Monthly Archives: September 2013

More US CBP confusion

Shortly after arriving in Annapolis the US Customs and Border Patrol (CBP) office in Baltimore called and left a message on my cell phone.

The Annapolis Harbor pumpout boat took my cell phone number ostensibly for pumpouts. They must have reported us to the CBP because we shortly thereafter received a call from the CBP.

The CBP has been a constant source of angst and confusion on this trip. Every CBP office interprets the rules differently so every time we move to a new area we are expected to comply with a new set of rules. Worst yet, it is difficult to find out what the rules are.

Our situation in Annapolis is a good illustration. We called the Baltimore office when we entered this area almost a month ago because we knew we had entered a new customs area. We were given a general number to call and the operator had no idea what to do with us.

After we talked to several people we were usually sent into the yachts voicemail and asked to leave a message with our phone number. We never received a call back.

When we do talk to somebody we are told we did not need to call in the first place because our boat had never left US waters…. but if we don’t call they come looking for us. If are not in compliance we could face a $5000 fine and seizure of our boat.


For the last month we have had one of the most dangerous things a sailor could have on a boat – a schedule. We need to be in Annapolis on Friday, September 27th for the start of the job at the boat shows.

We planned on being ready to leave Deltaville on Friday, September, 20th so we would have a big enough weather window to find two days of favorable breezes needed to sail to Annapolis. On Saturday, we made a nice downwind run from Deltaville to Solomons Island, a little more than halfway to Annapolis. But since Saturday night the wind has been dead on the nose for the next leg of the trip to Annapolis.

There are two weather models we have bee watching since leaving Duluth: GFS (Global Forecast System) and NAM (North American Model) via GFS was the more reliable from Lake Superior to Cape May, but in the Chesapeake NAM seems to have become more reliable. This may be because NAM is a higher definition model, ie: it gives more detail for smaller areas. For more discussion on the models see



Both models predict unfavorable conditions for sailing to Annapolis by Friday, so we are resigned to a 40 mile motor. But how unfavorable is it going to be today? The GFS model predicts conditions moderating early today with light winds later in the day. The NAM mode predicts conditions moderating late tonight.

Our schedule pushes us towards betting on the GFS model, even though we know that probably is not a great idea and we will probably be motoring into a cold north wind. But the crab boats are going out this morning for the first time in a few days… maybe that is a good sign? Oh well, the sun is coming up, time to get out into the bay and find out!

Small town, big boating scene

Sea Change's makeover  - a coat of primer going on.on_the_hardDeltaville, VA is a small town with a big boating community. The permanent population of the town is one thousand but there are up to two thousand boats, a West Marine, several canvas shops and at least a dozen marinas and boat yards.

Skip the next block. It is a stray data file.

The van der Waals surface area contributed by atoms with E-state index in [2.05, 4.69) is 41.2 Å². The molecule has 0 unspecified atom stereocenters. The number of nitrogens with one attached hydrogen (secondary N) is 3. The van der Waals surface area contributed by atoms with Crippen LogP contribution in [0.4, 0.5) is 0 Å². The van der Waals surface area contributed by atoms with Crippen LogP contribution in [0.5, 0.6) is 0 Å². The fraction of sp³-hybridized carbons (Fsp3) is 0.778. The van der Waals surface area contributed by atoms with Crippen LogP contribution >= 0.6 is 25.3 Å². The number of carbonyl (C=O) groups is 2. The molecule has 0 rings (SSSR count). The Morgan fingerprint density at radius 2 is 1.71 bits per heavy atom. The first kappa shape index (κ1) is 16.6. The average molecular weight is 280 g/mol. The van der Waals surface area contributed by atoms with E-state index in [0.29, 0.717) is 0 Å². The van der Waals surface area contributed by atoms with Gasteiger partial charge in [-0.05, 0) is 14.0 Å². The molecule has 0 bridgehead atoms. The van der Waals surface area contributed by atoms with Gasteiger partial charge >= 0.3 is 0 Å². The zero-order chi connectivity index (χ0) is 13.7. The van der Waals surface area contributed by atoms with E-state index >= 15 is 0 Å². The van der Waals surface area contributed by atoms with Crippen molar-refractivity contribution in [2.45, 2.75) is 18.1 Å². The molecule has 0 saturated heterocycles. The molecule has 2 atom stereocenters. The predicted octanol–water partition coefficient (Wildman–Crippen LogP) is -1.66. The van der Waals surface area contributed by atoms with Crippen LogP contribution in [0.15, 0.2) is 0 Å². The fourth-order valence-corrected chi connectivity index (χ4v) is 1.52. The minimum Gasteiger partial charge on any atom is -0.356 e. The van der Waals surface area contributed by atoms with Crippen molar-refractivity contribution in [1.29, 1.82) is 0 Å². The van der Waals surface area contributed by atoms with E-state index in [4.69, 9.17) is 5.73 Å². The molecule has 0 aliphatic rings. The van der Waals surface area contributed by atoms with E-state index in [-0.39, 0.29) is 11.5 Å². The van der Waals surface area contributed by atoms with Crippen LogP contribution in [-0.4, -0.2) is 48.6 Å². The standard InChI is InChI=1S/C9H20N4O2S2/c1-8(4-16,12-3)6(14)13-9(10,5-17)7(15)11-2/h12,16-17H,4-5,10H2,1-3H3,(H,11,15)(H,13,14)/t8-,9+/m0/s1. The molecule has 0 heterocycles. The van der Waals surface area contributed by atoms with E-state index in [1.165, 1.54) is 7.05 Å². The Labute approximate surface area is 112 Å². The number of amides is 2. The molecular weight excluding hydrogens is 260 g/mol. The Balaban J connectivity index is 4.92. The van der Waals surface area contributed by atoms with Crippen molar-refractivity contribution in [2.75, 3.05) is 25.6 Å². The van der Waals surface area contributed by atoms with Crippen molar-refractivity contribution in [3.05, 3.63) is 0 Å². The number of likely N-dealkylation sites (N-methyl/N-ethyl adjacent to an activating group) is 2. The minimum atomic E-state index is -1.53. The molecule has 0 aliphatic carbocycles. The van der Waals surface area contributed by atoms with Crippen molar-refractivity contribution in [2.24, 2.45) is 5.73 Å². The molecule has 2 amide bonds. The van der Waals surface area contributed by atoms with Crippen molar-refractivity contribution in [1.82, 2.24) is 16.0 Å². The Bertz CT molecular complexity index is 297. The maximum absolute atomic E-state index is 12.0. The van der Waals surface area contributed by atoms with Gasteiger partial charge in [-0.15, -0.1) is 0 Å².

All this work means we have a little extra money to spend on home improvements.We have been on the hard at Chesapeake Boat Works the since last Monday so do some maintenance and improvements on the boat. Our fixed monthly income covers our living expenses, but the money for maintenance and improvements comes from additional work we do every month. This month I have been busy with Farm Show and SpEd Forms programming. Starting on September 27th, Mary will be spending three weeks working at the Annapolis boat shows.

  • At the top of the list was a “bimini”. A bimini is a shade for the cockpit which makes life on board the boat a lot more bearable. We had thought we might be able to make one ourseleves, but find it can be almost impossible to get a project like this done with a three year old aboard while also trying to get consulting work done. We have handed the job onto Ship’s Tailor, a Deltaville cavas shop.
  • Fans. I purchased three expensive Hella boat fans almost a month ago and finally had time to install them. Their flmisy plastic construction is a disappointment, but their low power consumption is not.
  • Another solar panel. Since leaving Duluth we have added several power hungry “neccessities”. Our 85W solar panel can no longer keep up.  At anchor we have been finding we need to run the engine every two or three days to keep our batteries charged. Our new solar panel doubles our solar capacity to 190W which should be adequate for our needs… for now.
  • Paint job. Our topside paint was so oxidized, faded and splotchy we felt our home needed some brightening. I found a boatyard (Chesapeake Boat Works) which would let me do all the prep work and then spray the boat for me. Like all paint jobs, prep is most of the work so I maanged to cut the cost of a paint job from about $6000 to $2200.

The boat primer was applied yesterday. I will sand the primer one more time before the final coats are applied. We hope to have the final coats applied on Monday and the boat back in the water next Friday.

Sailor-readers of this blog read through the list and notice none of the improvements actually make our boat more seaworthy. This time around we have been spending money on cosmetics and creature comforts. But in their own way, the cosmetics and creature comforts do make the boat more seaworthy. A happy crew is a safer crew, and more power will help me get more programming work done which in turn allow us to spend money on improvements that do make the boat more seaworthy.  That’s my story and I am sticking to it.:)